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I have a list of words, belonging to different selfdefined categories. Each category has its own pattern (for example one has a fixed length with special characters, another exists of characters which occur only in this category of "word", ...).

For example:

"ABC" -> type1
"ACC" -> type1
"a8 219" -> type2
"c 827" -> type2
"ASDF 123" -> type2
"123123" -> type3
...

I am searching for a machine learning technique to learn these pattern on its own, based on training data. I already tried to define some predictor variables (for example wordlength, number of special characters, ...) on my own and then used a Neural-Networks to learn and predict the category. But thats acutally not what i want. I want a technique to learn the pattern for each category on its own - even to learn patterns which I never thought about.

So i give the algorithm learning data (consisting of the word-category examples) and want it to learn patterns for each category to predict later the category from similar or equal words.

Is there a state-of-the-art way to do it?

Thanks for your help

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  • $\begingroup$ From my point of view, you can do smth like this cistrome.org/cr/images/Figure4.png , but instead of ACGT you can use patterns such as "number, uppercase, lowercase, space", etc. $\endgroup$ – German Demidov Sep 7 '16 at 12:53
  • $\begingroup$ @GermanDemidov thanks for your comment. i already thought about something like this. But i actually want the learning algorithm to do it on its own and detect the patterns. (I don't know if it's possible for ML). $\endgroup$ – chresse Sep 7 '16 at 13:12
  • $\begingroup$ actually this patterns are machine learning. Of course you can do it with machine learning, but a person needs to do a feature extraction first before giving it as an input to ML algorithm. Which features would you extract from this examples? I can think about hash functions, but it will work quite bad for strings of unequal length. So since you will find a way how to extract features, you will be able to use ML methods. You can also do smth like Levenshtein distance between symbols of different classes, clusterize them and use minimum distance to centroids for classification. $\endgroup$ – German Demidov Sep 7 '16 at 13:38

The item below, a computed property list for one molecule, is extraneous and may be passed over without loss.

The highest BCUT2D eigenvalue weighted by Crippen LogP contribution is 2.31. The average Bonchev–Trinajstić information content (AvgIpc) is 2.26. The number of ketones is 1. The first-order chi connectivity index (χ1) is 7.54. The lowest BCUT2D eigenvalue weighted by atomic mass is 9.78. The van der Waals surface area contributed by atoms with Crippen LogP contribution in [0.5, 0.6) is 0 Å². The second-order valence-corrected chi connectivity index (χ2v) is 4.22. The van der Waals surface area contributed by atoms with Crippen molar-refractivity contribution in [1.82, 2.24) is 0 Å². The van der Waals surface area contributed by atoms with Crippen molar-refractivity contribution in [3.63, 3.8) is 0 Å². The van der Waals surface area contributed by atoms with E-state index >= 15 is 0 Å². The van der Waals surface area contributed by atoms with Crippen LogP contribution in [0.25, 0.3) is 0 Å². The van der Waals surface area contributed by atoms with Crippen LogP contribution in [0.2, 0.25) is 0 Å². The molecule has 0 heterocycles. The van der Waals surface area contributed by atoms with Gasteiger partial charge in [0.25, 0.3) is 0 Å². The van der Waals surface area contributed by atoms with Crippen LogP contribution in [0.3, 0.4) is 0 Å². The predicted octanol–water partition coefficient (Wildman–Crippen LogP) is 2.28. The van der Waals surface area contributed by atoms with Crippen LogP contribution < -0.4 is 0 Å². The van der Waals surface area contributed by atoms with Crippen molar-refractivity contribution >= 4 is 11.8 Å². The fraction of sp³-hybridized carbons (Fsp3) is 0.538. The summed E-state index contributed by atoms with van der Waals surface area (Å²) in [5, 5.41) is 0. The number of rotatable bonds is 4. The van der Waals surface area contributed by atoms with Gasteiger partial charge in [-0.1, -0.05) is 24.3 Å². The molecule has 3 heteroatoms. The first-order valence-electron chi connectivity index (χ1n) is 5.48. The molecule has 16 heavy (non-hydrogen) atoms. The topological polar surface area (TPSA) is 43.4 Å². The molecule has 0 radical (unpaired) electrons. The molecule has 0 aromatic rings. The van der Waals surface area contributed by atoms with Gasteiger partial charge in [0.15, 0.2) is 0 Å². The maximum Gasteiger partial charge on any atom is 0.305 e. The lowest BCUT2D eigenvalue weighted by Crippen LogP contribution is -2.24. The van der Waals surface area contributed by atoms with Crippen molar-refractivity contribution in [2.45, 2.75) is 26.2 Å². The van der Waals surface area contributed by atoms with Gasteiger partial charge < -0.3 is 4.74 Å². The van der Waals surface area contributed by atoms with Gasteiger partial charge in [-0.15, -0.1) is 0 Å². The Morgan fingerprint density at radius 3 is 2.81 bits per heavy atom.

• $\begingroup$ @chresse you might want to add the unsupervised learning tag to your question. For doing this with neural networks, this LeCun paper might be of interest. Since I do not have much experience with text mining or neural networks, I cannot say how good this approach might be. $\endgroup$ – GeoMatt22 Sep 7 '16 at 13:41
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    $\begingroup$ So transform your vectors using features you naturally use (u - uppercase, l - lowercase, n - number, s - space), so your vectors will be "ABC" - "uuu", "a8 219" - "lnsnnn" and so on. Then you need to introduce some distance measure, for example, using this algorithm: en.wikipedia.org/wiki/Smith–Waterman_algorithm. After this you will be able to perform a classification/clusterisation/visualization of your data. $\endgroup$ – German Demidov Sep 7 '16 at 13:46
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Could your problem be restated as wanting to discover the regular expressions that will match the strings in each category? This is a "regex generation" problem, a subset of the grammar induction problem (see also Alexander Clark's website).

The regular expression problem is easier. I can point you to code frak and RegexGenerator. The online RegexGenerator++ has references to their academic papers on the problem.

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You could try recurrent neural networks, where your input is a sequence of the letters in the word, and your output is a category. This fits your requirement such that you don't hand code any features.

However for this method to actually work you will require a fairly large training data set.

You can refer Supervised Sequence Labelling with Recurrent Neural Networks by Alex Graves chapter 2 for more details.

This is a link to the preprint

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    $\begingroup$ Could you add a full citation for your final reference, in case the "preprint.pdf" link breaks in the future? (I believe this is the relevant chapter?) $\endgroup$ – GeoMatt22 Sep 7 '16 at 15:21

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